Human beings stand apart from animals by way of their communication skills. Yes, animals do have a means of communing, but it is usually limited to the language of its own species. Cats can meow to their kittens but a bunch of puppies won’t grasp the meaning. A bluebird can call a message to its young but only her nestlings will hear it.
Although monkeys and dolphins have demonstrated their ability to “talk”, their day-to-day social interaction stems mostly from their innate abilities and instincts. There have been instants where animals of different kin have formed close emotional relationships but these are rare. And despite these examples, true communication through verbal and written language remains a strictly human ability. Without language, where would you be? Your social life would be considerably different. With a limited number of associates, you would find yourself much less occupied with family events and shared functions. Finding a job or getting an education would be extremely restricted and meeting your soul mate would be a most difficult undertaking.
Language, verbal or through sign language, is an elemental part of our lives. We can’t even consider life without it. Imagine finding yourself in a foreign country without any knowledge whatsoever of the native dialect. What a challenge it is to ask for even the simplest of directions. How are you able to get your idea across without a common means of interchange? Languages are the keys. But are languages merely tools for conveying our thoughts, or do they actually influence our thoughts in a distinctive manner? In other words, is it our brainwaves that affect our language or does our speech impact on our linguistic abilities?
Many studies have been conducted over the years in an attempt to resolve this query. Until recently, the theory accepted by most communication experts and linguists was that languages are influenced by our thinking and not the other way around. The variances in the way people express different languages does not necessarily mean that their cognition was different to begin with but that people may be thinking along the same lines and facing similar experiences but expressing them in a singular way.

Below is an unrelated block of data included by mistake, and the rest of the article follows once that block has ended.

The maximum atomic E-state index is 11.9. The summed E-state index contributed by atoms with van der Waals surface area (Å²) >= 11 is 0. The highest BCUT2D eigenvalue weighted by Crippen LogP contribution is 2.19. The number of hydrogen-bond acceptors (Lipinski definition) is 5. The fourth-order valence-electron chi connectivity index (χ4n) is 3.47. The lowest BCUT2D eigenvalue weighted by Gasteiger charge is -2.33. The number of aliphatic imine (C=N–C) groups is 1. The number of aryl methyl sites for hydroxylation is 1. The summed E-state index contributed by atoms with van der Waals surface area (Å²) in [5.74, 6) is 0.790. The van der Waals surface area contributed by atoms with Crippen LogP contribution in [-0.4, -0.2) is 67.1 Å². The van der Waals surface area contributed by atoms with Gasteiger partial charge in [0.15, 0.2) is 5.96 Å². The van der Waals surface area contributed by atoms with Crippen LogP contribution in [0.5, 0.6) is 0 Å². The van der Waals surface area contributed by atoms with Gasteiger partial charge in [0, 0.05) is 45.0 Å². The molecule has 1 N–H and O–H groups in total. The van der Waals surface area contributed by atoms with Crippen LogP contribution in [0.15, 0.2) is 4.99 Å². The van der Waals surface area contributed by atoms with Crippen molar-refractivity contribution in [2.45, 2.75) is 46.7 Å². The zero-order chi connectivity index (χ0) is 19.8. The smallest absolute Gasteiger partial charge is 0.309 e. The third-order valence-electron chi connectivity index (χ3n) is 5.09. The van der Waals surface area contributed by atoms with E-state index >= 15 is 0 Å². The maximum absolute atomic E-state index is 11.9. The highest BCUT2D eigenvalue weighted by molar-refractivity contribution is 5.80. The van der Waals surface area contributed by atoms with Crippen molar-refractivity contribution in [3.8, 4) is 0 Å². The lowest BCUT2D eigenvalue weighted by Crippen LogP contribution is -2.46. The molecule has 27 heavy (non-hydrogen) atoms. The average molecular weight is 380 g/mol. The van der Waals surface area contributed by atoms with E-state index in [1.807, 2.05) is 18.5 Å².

Recently, several new studies have been reported that tend to prove the opposite theory, i.e. that our thoughts are indeed influenced by our dialectal capabilities. The results of these studies indicate that the way something is expressed may have built-in cultural and societal variations that make it unique. By thoroughly examining several languages, researchers concluded that the languages themselves reflect varying concepts of time, direction and colors. Also embedded within a language is how people interpret specific events, experience various emotions and determine certain risks. The assumption deduced from these examinations was that linguistic processes unconsciously shape our lives in a significant manner when it comes to matters of cognition and acuity as well as abstract concepts and major life decisions.
So which came first—the chicken or the egg?
Cina Coren is a contributing editor at DailyForex. She writes freelance for many publications and tries to find the humor in life’s challenges.